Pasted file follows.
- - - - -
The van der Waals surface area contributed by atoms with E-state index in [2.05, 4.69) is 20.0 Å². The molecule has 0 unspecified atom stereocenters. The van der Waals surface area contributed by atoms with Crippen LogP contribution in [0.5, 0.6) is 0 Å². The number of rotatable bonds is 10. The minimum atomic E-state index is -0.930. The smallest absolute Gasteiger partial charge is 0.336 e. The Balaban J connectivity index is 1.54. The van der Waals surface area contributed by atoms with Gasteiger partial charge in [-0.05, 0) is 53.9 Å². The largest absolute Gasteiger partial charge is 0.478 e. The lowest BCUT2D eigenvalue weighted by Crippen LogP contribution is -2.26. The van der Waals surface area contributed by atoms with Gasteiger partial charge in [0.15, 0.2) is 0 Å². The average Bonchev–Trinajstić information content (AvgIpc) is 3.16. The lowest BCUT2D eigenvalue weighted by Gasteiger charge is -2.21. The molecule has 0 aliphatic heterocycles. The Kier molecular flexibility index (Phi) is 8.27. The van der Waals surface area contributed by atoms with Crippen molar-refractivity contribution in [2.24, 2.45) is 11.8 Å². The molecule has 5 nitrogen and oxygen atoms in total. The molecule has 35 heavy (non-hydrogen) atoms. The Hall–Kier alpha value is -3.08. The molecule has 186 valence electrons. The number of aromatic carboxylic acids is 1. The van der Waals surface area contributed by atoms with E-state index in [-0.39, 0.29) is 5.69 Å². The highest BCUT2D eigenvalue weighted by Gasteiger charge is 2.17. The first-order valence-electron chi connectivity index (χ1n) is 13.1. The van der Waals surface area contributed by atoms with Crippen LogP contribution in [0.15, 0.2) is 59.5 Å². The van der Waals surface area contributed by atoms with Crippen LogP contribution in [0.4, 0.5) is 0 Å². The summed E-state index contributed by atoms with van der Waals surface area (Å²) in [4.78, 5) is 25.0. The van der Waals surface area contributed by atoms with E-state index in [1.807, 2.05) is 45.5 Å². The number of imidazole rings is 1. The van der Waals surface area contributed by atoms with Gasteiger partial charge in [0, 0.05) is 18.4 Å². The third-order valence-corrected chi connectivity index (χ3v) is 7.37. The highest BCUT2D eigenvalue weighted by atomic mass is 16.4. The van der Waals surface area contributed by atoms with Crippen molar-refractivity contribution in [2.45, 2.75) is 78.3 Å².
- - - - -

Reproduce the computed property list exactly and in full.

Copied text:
The van der Waals surface area contributed by atoms with E-state index in [2.05, 4.69) is 20.0 Å². The molecule has 0 unspecified atom stereocenters. The van der Waals surface area contributed by atoms with Crippen LogP contribution in [0.5, 0.6) is 0 Å². The number of rotatable bonds is 10. The minimum atomic E-state index is -0.930. The smallest absolute Gasteiger partial charge is 0.336 e. The Balaban J connectivity index is 1.54. The van der Waals surface area contributed by atoms with Gasteiger partial charge in [-0.05, 0) is 53.9 Å². The largest absolute Gasteiger partial charge is 0.478 e. The lowest BCUT2D eigenvalue weighted by Crippen LogP contribution is -2.26. The van der Waals surface area contributed by atoms with Gasteiger partial charge in [0.15, 0.2) is 0 Å². The average Bonchev–Trinajstić information content (AvgIpc) is 3.16. The lowest BCUT2D eigenvalue weighted by Gasteiger charge is -2.21. The molecule has 0 aliphatic heterocycles. The Kier molecular flexibility index (Phi) is 8.27. The van der Waals surface area contributed by atoms with Crippen molar-refractivity contribution in [2.24, 2.45) is 11.8 Å². The molecule has 5 nitrogen and oxygen atoms in total. The molecule has 35 heavy (non-hydrogen) atoms. The Hall–Kier alpha value is -3.08. The molecule has 186 valence electrons. The number of aromatic carboxylic acids is 1. The van der Waals surface area contributed by atoms with E-state index in [-0.39, 0.29) is 5.69 Å². The highest BCUT2D eigenvalue weighted by Gasteiger charge is 2.17. The first-order valence-electron chi connectivity index (χ1n) is 13.1. The van der Waals surface area contributed by atoms with Crippen LogP contribution in [0.15, 0.2) is 59.5 Å². The van der Waals surface area contributed by atoms with Crippen LogP contribution in [0.4, 0.5) is 0 Å². The summed E-state index contributed by atoms with van der Waals surface area (Å²) in [4.78, 5) is 25.0. The van der Waals surface area contributed by atoms with E-state index in [1.807, 2.05) is 45.5 Å². The number of imidazole rings is 1. The van der Waals surface area contributed by atoms with Gasteiger partial charge in [0, 0.05) is 18.4 Å². The third-order valence-corrected chi connectivity index (χ3v) is 7.37. The highest BCUT2D eigenvalue weighted by atomic mass is 16.4. The van der Waals surface area contributed by atoms with Crippen molar-refractivity contribution in [2.45, 2.75) is 78.3 Å².